Discussion on Migration and Xenophobia to be held at the Peoples’ JusticeFanPark, 929 Mphuthi Street, Central Jabavu, Soweto on Friday, June 18, 2010 at 10:15
As part of its Red Card Campaign – a month-long campaign aimed at raising awareness regarding the Apartheid Litigation (“Khulumani Reparation Lawsuit”), “red-carding” companies that supported apartheid and engaging in critical debates regarding the legacies of apartheid – Khulumani Support Group is commemorating World Refugee Day with a panel discussion on Migration and Xenophobia, in solidarity with refugees, asylum-seekers and other migrants in South Africa, who have not received the warm welcome extended to visitors to the country for the 2010 Soccer World Cup. In the midst of the euphoria regarding the World Cup, this discussion seeks to highlight the on-going harassment and ill-treatment of African non-nationals living in South Africa and propose strategies to combating xenophobia.
Just over two years have passed since the shocking events of May 2008 when some 120 people, assumed to be foreign Africans, were killed by mobs led largely by young disaffected men who rampaged through some of the country’s poorest informal settlements, searching for foreigners, disparagingly called “makwerekwere”. Thousands were displaced in these attacks and government’s response was and continues to be very inadequate as xenophobic attacks have continued. As the continent most affected by the displacement of people as a result of war, political conflict, poverty and starvation, the question will be asked what measures are being taken in South Africa to counter the scourge of xenophobia and to promote the inclusion of everyone living in the country within the guarantees and protections provided by the country’s Constitution.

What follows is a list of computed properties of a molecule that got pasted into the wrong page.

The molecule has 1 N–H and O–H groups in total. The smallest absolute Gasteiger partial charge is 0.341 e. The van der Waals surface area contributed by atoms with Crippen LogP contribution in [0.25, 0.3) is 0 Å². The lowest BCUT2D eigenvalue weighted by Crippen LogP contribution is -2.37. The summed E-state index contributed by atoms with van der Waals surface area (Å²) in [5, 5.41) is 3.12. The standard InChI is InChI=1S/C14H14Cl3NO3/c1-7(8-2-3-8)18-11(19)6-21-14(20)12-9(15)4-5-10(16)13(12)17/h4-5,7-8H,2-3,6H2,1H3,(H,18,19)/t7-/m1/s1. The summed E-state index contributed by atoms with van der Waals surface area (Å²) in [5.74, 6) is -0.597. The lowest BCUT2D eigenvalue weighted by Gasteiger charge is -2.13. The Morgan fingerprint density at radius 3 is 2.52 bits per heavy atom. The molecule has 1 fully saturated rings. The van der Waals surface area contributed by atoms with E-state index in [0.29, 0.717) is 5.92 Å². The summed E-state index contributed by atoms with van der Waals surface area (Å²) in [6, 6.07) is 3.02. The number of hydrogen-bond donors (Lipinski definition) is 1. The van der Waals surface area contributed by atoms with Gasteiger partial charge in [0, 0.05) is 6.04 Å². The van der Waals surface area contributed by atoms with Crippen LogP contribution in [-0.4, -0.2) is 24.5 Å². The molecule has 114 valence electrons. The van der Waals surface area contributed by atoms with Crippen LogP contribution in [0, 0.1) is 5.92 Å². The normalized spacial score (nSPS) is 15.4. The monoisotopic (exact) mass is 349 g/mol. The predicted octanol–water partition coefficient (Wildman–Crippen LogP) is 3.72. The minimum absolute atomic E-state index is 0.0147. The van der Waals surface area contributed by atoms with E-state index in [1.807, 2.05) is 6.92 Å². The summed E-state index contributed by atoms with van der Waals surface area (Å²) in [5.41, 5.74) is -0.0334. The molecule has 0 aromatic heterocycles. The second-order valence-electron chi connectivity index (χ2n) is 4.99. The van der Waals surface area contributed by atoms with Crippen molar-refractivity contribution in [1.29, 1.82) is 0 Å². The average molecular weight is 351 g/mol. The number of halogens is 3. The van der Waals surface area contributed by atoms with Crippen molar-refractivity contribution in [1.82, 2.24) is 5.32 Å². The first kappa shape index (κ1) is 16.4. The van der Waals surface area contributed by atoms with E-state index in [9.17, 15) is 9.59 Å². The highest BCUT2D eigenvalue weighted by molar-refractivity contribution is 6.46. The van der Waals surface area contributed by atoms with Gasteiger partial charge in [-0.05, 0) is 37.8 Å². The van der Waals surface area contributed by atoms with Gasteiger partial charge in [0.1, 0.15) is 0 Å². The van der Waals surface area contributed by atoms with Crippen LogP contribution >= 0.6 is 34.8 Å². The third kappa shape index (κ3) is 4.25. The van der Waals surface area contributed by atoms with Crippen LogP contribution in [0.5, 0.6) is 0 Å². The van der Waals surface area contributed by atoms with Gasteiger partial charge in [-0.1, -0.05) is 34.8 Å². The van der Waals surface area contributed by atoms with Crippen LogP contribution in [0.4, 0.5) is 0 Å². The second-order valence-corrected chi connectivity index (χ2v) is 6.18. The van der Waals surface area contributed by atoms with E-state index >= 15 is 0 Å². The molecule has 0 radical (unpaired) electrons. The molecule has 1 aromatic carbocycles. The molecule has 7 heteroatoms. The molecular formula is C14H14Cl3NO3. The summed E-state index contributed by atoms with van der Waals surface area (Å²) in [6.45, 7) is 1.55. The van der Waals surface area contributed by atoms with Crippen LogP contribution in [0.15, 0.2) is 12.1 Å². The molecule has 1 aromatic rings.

Khulumani, a social movement with over 58 000 survivors of gross human rights violations committed during apartheid, with its partner, the Southern African Centre for Torture Survivors, provided capacity-building in the hosting of tough conversations on migration and xenophobia to its facilitators living in 15 informal settlements in Gauteng Province during 2008. Most of these facilitators had been military combatants in underground liberation armies and had some experience of living in different African countries. The work was powerful in starting conversations in places where people meet everyday – on public transport, in churches and taverns and at informal soccer matches. The struggle to sustain and to expand these activities to reach out to fellow South Africans, who were insulated from the rest of the African continent by apartheid, and to deal with deep-seated xenophobic attitudes and stereotypes, continues.
Khulumani has continued to build relationships with partner organisations in the sub-region, in particular with organisations in Zimbabwe and in the Democratic Republic of the Congo to stand with them in solidarity. The panel will be moderated by Bishop Paul Veryn and will include speakers from these communities in South Africa as well as speakers who work on issues of forced migration in South Africa. For more information, please contact:
Visit Khulumani’s Red Card Campaign at http://redcardcampaign.wordpress.com/
Mr Tshepo Madlingozi on 082 496 9914
Bishop Paul Verryn on 082 600 8892 or
Mr Hassen Lorgat on 082 362 6180